“Goodbye,” she said clearly, ‘. little daughter. ” It was the old-fashioned Russian endearment from parent to child. Irina was escorted out of the building. Volkov’s Volga car slid to the side entrance. The driver opened the rear door for her. She asked to go home to her apartment. On the journey back he glanced into the rear-view mirror, as instructed, but she wasn’t crying. She appeared quite calm, he reported later. The de humaya crept up to listen outside the flat door once she had gone inside, but she heard nothing until the girl switched on the radio to a programme of popular music. That evening, without warning, Antonyii Volkov called on her. He sat down in the small sitting-room and accepted a glass of vodka. She was pale and puny-eyed. She had kept her tears until she was alone, as he expected she would. His opinion of her courage had been right. She was a brave and resolute creature, although naive. He listened while she described her meeting with her mother, and when she thanked him, he only nodded. He accepted a second vodka. Then he told her he was sorry to bring her bad news. The head of the Committee for State Security had been reviewing Fedya Sasanova’s case. In spite of all Volkov’s efforts on her behalf, they had refused to be lenient. She was being shipped to the Kolyma labour camps the next day. The complex at Kolyma were the worst of all the penal colonies, deep in the Arctic Circle at the eastern end of Siberia. No one sent there had ever returned. He set his glass down on the little table by his chair, folded his hands and watched her, waiting.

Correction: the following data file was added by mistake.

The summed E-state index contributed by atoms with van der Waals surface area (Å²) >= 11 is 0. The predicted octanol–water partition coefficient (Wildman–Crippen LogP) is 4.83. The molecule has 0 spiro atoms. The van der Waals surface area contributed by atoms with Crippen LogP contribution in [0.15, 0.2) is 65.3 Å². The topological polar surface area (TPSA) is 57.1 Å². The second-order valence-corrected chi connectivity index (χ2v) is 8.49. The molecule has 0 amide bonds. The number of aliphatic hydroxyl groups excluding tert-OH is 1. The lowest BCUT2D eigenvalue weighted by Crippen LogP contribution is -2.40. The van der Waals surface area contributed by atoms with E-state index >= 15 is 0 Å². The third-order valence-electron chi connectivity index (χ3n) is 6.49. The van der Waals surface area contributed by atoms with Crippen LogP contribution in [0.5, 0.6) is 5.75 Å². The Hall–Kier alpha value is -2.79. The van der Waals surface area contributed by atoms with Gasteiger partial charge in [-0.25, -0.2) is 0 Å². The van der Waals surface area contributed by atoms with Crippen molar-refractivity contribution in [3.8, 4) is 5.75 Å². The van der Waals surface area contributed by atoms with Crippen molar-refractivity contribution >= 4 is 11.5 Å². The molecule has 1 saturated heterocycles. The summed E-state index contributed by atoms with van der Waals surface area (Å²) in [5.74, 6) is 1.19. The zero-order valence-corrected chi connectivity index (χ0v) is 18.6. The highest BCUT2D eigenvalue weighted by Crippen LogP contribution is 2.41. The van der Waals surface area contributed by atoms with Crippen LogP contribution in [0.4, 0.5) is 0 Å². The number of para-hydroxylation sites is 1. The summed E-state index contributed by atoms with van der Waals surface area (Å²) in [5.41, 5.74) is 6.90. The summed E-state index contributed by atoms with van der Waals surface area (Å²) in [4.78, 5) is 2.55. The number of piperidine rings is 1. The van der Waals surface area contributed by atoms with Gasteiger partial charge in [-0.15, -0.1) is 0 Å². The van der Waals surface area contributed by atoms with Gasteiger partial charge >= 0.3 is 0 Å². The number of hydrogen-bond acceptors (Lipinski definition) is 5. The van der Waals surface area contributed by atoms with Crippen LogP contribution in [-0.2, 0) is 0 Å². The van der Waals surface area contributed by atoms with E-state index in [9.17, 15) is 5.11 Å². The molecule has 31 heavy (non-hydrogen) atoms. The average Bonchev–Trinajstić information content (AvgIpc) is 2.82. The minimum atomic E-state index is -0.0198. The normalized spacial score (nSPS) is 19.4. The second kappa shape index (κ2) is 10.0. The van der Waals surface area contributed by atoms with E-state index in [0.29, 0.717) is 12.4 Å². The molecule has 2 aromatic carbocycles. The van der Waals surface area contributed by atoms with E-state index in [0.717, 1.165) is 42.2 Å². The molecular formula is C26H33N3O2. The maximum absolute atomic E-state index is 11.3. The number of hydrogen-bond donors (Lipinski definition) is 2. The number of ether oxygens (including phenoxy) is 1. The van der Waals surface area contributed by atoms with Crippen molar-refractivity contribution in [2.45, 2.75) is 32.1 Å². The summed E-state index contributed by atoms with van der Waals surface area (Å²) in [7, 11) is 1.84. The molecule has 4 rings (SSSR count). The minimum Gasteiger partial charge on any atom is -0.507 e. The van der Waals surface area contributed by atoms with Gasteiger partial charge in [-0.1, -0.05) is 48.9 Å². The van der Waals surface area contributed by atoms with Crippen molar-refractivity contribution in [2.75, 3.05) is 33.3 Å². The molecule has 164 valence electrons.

“Do you have an English translation of Crime and Punishment The girl assistant at the foreign books counter shook her head.

“No,” she said brusquely.

“We don’t have that in English.”

“Would it be possible to order one?” Jeremy Spencer Barr inquired. The assistant shook her head. She seemed to enjoy frustrating him.

“I couldn’t say,” she said, and turned her back on him. Spencer-Barr felt a touch on his arm. A young man was beside him.

“Excuse me, but I heard you asking for Crime and Punishment in English.”

“Yes, I did,” Jeremy said.

“Apparently there isn’t one, and nobody can help. I want to improve my Russian by retranslating it.”

“Well, you could try the library at the University,” the man suggested.

“If your purpose is study, they might lend a copy.”

“Thank you very much,” Jeremy said.

“That’s most kind. I’ll go along there.” He walked away; the Russian lingered, asking for books which he had ordered.

“They’re not in,” the girl snapped. She had heard him offer help to the foreigner and she was sullen.

“I sent for them a month ago,” Poliakov protested.

“I need them for my students. Why can’t you ever get anything quickly?”

“Because we don’t print them, Comrade,” she sneered.

“We only sell books. If you want to complain, write to the printers.” She picked up a sheaf of bills and marched away from the counter. Poliakov made his way to the shelves at the back of the shop. He stopped beside Spencer-Barr, who was reading a book of Russian verse.

“My name is Daniel,” he said. Spencer-Barr didn’t look up from the book.

“What news of the Daughter?” Poliakov took a book from the same shelf and opened it.

“Worrying news,” he said.

“I won’t have an opportunity to see her before next Thursday. Rumours have been going round the University.”

“What kind of rumours?” Jeremy asked, turning a page.

“Rumours that she’s under some Party boss’s protection,” Poliakov murmured.

“An official car has picked her up every weekend. I checked on it myself. It belongs to An-tony ii Volkov. KGB.” Spencer-Barr closed the book of poetry and slotted it back into the shelf.